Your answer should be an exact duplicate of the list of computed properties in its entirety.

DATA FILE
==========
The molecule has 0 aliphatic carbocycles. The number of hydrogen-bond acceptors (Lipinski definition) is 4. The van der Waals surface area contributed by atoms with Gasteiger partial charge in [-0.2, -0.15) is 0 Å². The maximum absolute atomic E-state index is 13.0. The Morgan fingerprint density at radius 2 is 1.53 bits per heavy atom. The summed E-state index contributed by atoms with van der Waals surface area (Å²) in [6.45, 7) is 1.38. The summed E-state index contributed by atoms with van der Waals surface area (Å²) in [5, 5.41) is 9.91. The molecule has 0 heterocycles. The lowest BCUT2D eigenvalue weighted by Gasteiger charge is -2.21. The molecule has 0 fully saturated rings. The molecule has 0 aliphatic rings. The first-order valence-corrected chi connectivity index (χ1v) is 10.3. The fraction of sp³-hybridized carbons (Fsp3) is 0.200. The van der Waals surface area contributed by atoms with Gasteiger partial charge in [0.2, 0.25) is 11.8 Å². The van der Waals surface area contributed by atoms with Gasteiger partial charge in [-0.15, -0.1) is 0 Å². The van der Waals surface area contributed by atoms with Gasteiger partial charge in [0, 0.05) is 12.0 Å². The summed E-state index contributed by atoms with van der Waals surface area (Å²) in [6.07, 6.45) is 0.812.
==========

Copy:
The molecule has 0 aliphatic carbocycles. The number of hydrogen-bond acceptors (Lipinski definition) is 4. The van der Waals surface area contributed by atoms with Gasteiger partial charge in [-0.2, -0.15) is 0 Å². The maximum absolute atomic E-state index is 13.0. The Morgan fingerprint density at radius 2 is 1.53 bits per heavy atom. The summed E-state index contributed by atoms with van der Waals surface area (Å²) in [6.45, 7) is 1.38. The summed E-state index contributed by atoms with van der Waals surface area (Å²) in [5, 5.41) is 9.91. The molecule has 0 heterocycles. The lowest BCUT2D eigenvalue weighted by Gasteiger charge is -2.21. The molecule has 0 fully saturated rings. The molecule has 0 aliphatic rings. The first-order valence-corrected chi connectivity index (χ1v) is 10.3. The fraction of sp³-hybridized carbons (Fsp3) is 0.200. The van der Waals surface area contributed by atoms with Gasteiger partial charge in [0.2, 0.25) is 11.8 Å². The van der Waals surface area contributed by atoms with Gasteiger partial charge in [-0.15, -0.1) is 0 Å². The van der Waals surface area contributed by atoms with Gasteiger partial charge in [0, 0.05) is 12.0 Å². The summed E-state index contributed by atoms with van der Waals surface area (Å²) in [6.07, 6.45) is 0.812.